10 Things I’ve Learned From Warren Buffett

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Warren Buffett is one of the most recognized and respected investors in the world. Often referred to as the “Oracle of Omaha”, Mr. Buffett is the primary shareholder in Berkshire Hathaway and is one of the most wealthiest people in the world. Most investors (including myself) have lots of respect for him and attempt to…

Warren Buffett is one of the most recognized and respected investors in the world. Often referred to as the “Oracle of Omaha”, Mr. Buffett is the primary shareholder in Berkshire Hathaway and is one of the most wealthiest people in the world. Most investors (including myself) have lots of respect for him and attempt to pattern their investment strategies towards his.

10 Things I’ve Learned From Warren Buffett

I have been a big fan of Warren Buffett for several years now and have recently taken a lot of his advice. Below is a list of 10 popular Buffett quotes and how they have impacted my investment strategies.

1 – “Most people get interested in stocks when everyone else is. The time to get interested is when no one else is. You can’t buy what is popular and do well.”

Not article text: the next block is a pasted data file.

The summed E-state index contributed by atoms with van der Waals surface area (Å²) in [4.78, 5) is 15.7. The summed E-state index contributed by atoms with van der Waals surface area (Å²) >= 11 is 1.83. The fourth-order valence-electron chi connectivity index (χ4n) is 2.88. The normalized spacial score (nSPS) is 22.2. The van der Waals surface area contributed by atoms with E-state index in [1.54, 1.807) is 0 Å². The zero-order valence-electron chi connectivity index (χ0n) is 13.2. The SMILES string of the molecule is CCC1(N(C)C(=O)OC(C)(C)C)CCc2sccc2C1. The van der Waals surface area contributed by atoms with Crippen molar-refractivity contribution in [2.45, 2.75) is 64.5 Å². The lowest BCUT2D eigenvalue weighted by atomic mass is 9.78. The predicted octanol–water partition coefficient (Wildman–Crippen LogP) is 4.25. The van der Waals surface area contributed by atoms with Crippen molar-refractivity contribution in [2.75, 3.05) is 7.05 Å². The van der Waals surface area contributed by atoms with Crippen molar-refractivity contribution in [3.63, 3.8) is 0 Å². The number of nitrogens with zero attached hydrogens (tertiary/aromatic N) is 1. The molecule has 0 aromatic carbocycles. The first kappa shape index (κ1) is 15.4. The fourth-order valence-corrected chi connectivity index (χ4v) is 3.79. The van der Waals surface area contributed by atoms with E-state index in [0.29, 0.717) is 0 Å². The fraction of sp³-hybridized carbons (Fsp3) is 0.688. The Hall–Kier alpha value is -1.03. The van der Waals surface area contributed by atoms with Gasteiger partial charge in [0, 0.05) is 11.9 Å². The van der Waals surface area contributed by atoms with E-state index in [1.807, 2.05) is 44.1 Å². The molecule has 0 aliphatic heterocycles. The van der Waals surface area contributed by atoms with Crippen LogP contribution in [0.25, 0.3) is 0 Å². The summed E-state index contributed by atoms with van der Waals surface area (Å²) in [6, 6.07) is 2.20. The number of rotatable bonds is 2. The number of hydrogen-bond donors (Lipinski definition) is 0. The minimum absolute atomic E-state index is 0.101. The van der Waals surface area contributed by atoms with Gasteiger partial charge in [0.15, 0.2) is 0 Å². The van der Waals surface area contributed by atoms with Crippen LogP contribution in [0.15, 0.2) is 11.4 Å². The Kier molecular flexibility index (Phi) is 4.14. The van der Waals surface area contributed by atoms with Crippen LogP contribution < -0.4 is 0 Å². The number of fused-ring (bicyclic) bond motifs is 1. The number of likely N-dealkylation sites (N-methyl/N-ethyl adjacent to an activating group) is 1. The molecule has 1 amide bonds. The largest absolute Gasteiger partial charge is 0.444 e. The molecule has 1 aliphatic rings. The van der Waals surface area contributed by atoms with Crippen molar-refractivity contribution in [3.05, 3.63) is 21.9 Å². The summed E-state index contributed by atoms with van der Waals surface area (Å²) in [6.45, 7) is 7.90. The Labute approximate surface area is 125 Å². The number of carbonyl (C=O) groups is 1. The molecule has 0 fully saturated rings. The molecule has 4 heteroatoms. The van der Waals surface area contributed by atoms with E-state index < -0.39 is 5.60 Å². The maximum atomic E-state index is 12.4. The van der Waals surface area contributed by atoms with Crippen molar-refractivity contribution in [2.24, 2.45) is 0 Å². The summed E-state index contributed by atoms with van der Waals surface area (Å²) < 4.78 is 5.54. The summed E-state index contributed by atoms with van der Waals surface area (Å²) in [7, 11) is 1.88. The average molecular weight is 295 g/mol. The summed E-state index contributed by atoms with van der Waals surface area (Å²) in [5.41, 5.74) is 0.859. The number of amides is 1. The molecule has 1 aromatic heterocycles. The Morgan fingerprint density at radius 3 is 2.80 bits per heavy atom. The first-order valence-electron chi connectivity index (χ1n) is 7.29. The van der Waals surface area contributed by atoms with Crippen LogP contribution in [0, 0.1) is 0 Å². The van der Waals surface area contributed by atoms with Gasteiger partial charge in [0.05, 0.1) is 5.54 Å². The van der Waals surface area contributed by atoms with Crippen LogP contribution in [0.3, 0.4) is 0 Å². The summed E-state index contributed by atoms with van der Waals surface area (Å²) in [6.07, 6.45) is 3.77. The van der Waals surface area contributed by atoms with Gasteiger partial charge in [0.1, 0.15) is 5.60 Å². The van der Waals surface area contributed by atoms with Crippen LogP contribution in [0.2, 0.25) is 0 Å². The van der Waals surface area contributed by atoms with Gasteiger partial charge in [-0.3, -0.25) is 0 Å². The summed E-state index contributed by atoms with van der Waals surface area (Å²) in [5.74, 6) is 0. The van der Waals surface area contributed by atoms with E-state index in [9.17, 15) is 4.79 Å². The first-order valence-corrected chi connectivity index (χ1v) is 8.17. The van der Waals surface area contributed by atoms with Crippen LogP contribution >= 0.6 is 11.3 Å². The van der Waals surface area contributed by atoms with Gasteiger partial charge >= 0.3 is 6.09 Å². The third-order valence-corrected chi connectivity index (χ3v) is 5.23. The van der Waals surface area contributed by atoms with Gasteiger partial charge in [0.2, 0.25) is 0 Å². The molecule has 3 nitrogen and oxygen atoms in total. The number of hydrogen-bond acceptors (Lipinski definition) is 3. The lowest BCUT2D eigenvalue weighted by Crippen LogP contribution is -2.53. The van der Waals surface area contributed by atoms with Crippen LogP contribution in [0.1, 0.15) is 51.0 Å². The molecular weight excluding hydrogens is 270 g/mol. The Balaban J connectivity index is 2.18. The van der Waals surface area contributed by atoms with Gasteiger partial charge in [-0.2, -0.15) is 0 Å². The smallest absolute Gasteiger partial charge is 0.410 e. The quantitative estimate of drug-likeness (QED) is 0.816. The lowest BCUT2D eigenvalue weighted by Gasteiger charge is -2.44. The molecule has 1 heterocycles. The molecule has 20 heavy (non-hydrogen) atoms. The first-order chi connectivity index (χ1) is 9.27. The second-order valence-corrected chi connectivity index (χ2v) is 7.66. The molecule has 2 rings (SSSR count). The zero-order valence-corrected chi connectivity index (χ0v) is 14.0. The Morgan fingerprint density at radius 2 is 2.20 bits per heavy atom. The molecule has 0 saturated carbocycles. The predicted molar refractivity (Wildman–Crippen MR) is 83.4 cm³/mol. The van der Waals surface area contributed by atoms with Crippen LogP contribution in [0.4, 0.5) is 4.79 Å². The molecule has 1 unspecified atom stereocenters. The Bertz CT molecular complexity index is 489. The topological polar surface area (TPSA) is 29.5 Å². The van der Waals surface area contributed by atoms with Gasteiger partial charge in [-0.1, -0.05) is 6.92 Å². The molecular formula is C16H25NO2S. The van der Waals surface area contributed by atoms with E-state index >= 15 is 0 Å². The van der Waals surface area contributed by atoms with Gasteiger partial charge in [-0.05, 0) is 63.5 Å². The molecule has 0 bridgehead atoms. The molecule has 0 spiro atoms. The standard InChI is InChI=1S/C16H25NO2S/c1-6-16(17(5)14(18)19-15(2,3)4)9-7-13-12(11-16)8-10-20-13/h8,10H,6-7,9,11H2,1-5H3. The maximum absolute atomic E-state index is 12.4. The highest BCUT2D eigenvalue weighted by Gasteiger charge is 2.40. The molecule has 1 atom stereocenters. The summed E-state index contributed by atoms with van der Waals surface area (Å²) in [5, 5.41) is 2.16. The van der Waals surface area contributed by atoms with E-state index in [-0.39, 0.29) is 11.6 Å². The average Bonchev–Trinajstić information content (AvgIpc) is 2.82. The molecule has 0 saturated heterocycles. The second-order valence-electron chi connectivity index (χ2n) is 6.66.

This is why Warren Buffett is one of the richest people in the world today. The lesson here is to avoid the hype and run away from the market when other investors are greedy. On the other hand, when investors become fearful, it is time to start investing again.

Every stock market bubble and subsequent recovery have proven this point. I fell for the internet bubble several years ago thinking the sky was the limit when it came to technology stocks. I lost thousands and thousands of dollars (as many others did) from believing the hype.

Investors who believe in Buffett’s advice actually do the opposite of what the majority of investors are doing. With so many media sources these days, following this rule is difficult and takes lots of patience.

2 – “Our favorite holding period is forever.”

There was a time, not to long ago, that I thought the best way to build wealth in the stock market was by flipping stocks. As an inpatient investor, I was too concerned with daily price fluctuations, trying to time the market. What I failed to realize is that it is virtually impossible to time the market when buying or selling stocks.

There are plenty of investors who make great returns with short term investment strategies like day trading. While this stock trading strategy works for some, it doesn’t for most of us. Unless you are a professional trader and have lots of experience in the market, there is little chance you will survive the market.

After many years of investing, I have now realized the best way to build wealth is to invest in companies for the long term. As Mr. Buffett points out, the best holding period is “forever”. As someone who now invests in dividend paying stocks, I couldn’t agree more.